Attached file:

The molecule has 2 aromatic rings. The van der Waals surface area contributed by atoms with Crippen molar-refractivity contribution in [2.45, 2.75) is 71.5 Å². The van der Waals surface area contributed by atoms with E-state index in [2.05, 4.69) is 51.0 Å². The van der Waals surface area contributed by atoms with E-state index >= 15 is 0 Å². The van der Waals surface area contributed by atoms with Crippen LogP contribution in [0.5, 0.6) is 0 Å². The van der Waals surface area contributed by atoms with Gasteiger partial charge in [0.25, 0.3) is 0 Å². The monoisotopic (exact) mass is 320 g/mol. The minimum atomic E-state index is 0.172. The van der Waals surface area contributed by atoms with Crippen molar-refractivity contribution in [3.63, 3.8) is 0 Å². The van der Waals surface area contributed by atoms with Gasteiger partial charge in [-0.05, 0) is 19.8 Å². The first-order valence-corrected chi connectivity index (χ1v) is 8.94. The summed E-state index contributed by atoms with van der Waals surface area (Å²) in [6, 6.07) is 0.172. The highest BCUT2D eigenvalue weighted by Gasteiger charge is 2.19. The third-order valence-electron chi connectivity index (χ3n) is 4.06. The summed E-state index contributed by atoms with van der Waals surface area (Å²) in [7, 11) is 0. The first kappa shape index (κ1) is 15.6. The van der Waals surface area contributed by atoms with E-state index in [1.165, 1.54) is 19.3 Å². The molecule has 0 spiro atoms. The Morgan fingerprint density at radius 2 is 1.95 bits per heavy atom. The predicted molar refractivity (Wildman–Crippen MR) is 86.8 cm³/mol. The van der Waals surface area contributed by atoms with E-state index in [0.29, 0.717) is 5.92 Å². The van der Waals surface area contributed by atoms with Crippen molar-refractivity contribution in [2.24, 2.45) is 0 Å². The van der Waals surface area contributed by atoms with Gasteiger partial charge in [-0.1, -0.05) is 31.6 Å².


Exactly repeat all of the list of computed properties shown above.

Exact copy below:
The molecule has 2 aromatic rings. The van der Waals surface area contributed by atoms with Crippen molar-refractivity contribution in [2.45, 2.75) is 71.5 Å². The van der Waals surface area contributed by atoms with E-state index in [2.05, 4.69) is 51.0 Å². The van der Waals surface area contributed by atoms with E-state index >= 15 is 0 Å². The van der Waals surface area contributed by atoms with Crippen LogP contribution in [0.5, 0.6) is 0 Å². The van der Waals surface area contributed by atoms with Gasteiger partial charge in [0.25, 0.3) is 0 Å². The monoisotopic (exact) mass is 320 g/mol. The minimum atomic E-state index is 0.172. The van der Waals surface area contributed by atoms with Crippen molar-refractivity contribution in [3.63, 3.8) is 0 Å². The van der Waals surface area contributed by atoms with Gasteiger partial charge in [-0.05, 0) is 19.8 Å². The first-order valence-corrected chi connectivity index (χ1v) is 8.94. The summed E-state index contributed by atoms with van der Waals surface area (Å²) in [6, 6.07) is 0.172. The highest BCUT2D eigenvalue weighted by Gasteiger charge is 2.19. The third-order valence-electron chi connectivity index (χ3n) is 4.06. The summed E-state index contributed by atoms with van der Waals surface area (Å²) in [7, 11) is 0. The first kappa shape index (κ1) is 15.6. The van der Waals surface area contributed by atoms with E-state index in [1.165, 1.54) is 19.3 Å². The molecule has 0 spiro atoms. The Morgan fingerprint density at radius 2 is 1.95 bits per heavy atom. The predicted molar refractivity (Wildman–Crippen MR) is 86.8 cm³/mol. The van der Waals surface area contributed by atoms with E-state index in [0.29, 0.717) is 5.92 Å². The van der Waals surface area contributed by atoms with Crippen molar-refractivity contribution in [2.24, 2.45) is 0 Å². The van der Waals surface area contributed by atoms with Gasteiger partial charge in [-0.1, -0.05) is 31.6 Å².